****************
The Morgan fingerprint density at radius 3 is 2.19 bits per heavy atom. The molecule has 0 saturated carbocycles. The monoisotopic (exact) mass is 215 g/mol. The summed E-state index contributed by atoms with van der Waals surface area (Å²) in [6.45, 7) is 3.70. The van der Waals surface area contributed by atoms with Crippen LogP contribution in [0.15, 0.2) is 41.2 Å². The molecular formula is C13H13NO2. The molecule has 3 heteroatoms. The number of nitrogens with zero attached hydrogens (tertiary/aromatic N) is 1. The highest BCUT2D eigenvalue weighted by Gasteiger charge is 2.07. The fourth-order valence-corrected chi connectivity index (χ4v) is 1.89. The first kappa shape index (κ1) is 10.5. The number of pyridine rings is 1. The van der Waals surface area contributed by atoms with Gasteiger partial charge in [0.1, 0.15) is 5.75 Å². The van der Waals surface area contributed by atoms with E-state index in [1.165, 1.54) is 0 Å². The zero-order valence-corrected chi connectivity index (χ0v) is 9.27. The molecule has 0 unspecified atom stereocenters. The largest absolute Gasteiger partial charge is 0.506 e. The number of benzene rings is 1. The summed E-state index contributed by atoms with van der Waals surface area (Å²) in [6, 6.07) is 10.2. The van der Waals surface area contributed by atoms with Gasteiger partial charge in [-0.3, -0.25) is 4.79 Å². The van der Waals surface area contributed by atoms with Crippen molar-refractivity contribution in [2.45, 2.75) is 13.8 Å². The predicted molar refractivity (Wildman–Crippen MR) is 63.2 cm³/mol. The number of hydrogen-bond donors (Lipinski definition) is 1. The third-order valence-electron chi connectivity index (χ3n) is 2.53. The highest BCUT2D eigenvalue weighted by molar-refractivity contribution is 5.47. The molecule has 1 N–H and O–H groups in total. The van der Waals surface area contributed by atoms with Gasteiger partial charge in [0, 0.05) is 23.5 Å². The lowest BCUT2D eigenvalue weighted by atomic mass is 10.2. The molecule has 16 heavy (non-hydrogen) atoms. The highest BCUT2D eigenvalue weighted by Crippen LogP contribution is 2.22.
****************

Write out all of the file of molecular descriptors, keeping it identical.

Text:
The Morgan fingerprint density at radius 3 is 2.19 bits per heavy atom. The molecule has 0 saturated carbocycles. The monoisotopic (exact) mass is 215 g/mol. The summed E-state index contributed by atoms with van der Waals surface area (Å²) in [6.45, 7) is 3.70. The van der Waals surface area contributed by atoms with Crippen LogP contribution in [0.15, 0.2) is 41.2 Å². The molecular formula is C13H13NO2. The molecule has 3 heteroatoms. The number of nitrogens with zero attached hydrogens (tertiary/aromatic N) is 1. The highest BCUT2D eigenvalue weighted by Gasteiger charge is 2.07. The fourth-order valence-corrected chi connectivity index (χ4v) is 1.89. The first kappa shape index (κ1) is 10.5. The number of pyridine rings is 1. The van der Waals surface area contributed by atoms with Gasteiger partial charge in [0.1, 0.15) is 5.75 Å². The van der Waals surface area contributed by atoms with E-state index in [1.165, 1.54) is 0 Å². The zero-order valence-corrected chi connectivity index (χ0v) is 9.27. The molecule has 0 unspecified atom stereocenters. The largest absolute Gasteiger partial charge is 0.506 e. The number of benzene rings is 1. The summed E-state index contributed by atoms with van der Waals surface area (Å²) in [6, 6.07) is 10.2. The van der Waals surface area contributed by atoms with Gasteiger partial charge in [-0.3, -0.25) is 4.79 Å². The van der Waals surface area contributed by atoms with Crippen molar-refractivity contribution in [2.45, 2.75) is 13.8 Å². The predicted molar refractivity (Wildman–Crippen MR) is 63.2 cm³/mol. The number of hydrogen-bond donors (Lipinski definition) is 1. The third-order valence-electron chi connectivity index (χ3n) is 2.53. The highest BCUT2D eigenvalue weighted by molar-refractivity contribution is 5.47. The molecule has 1 N–H and O–H groups in total. The van der Waals surface area contributed by atoms with Gasteiger partial charge in [0, 0.05) is 23.5 Å². The lowest BCUT2D eigenvalue weighted by atomic mass is 10.2. The molecule has 16 heavy (non-hydrogen) atoms. The highest BCUT2D eigenvalue weighted by Crippen LogP contribution is 2.22.